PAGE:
Given the country’s complex tribal composition and the matrix of global interests, no single party in the country’s multi-layered civil war will triumph entirely
By Marwan Kabalan
Last week, forces loyal to General Khalifa Haftar regained control of Libya’s coastal “Oil Crescent”, a bay, roughly 200km long, which extends between the oil ports of Sirte and Ras Lanuf. The area along this coastal strip contains 60 per cent of Libya’s proven oil reserve. This comes less than two weeks since a tribal force called the Benghazi Defence Brigade (BDB), loyal to the Tripoli-based government of National Accord (GNA), took control of the oil fields.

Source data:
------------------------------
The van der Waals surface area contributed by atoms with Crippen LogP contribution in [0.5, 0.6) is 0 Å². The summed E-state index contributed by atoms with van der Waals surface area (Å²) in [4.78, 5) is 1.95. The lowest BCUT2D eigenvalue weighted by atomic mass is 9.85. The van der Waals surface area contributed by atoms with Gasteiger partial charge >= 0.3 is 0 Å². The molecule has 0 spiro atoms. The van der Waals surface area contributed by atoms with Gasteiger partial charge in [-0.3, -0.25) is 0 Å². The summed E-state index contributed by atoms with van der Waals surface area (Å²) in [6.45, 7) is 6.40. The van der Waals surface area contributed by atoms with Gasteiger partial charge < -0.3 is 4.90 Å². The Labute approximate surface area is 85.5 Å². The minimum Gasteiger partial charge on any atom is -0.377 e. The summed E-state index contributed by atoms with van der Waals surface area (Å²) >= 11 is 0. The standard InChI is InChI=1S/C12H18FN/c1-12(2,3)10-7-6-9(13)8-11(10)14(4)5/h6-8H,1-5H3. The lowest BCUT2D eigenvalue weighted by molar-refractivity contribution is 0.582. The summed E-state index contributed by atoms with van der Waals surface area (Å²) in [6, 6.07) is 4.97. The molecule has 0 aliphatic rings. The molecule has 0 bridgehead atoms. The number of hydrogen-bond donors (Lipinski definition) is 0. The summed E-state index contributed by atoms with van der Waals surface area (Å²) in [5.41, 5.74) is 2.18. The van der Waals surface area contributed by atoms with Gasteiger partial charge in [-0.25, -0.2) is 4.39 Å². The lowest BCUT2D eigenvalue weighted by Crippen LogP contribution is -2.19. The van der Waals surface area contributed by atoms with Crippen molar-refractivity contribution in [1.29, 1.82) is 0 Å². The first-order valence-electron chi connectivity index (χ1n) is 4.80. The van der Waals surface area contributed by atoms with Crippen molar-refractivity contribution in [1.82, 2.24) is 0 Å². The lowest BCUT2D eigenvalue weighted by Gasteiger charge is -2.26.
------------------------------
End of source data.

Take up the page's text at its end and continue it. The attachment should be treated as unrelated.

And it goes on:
In fact, the conflict for the control of Libya’s strategic oil fields started soon after the regime of former leader Muammar Gaddafi was overthrown in the summer of 2011. Until September 2016, when forces loyal to General Haftar took control, the oil fields were managed by the Oil Installation Guards.
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Security and Risk Report 15/03/23
MAST’s security report issue 365 is available to read now. In the Gulf of Guinea, two incidents have been reported in the period observed. Nigeria’s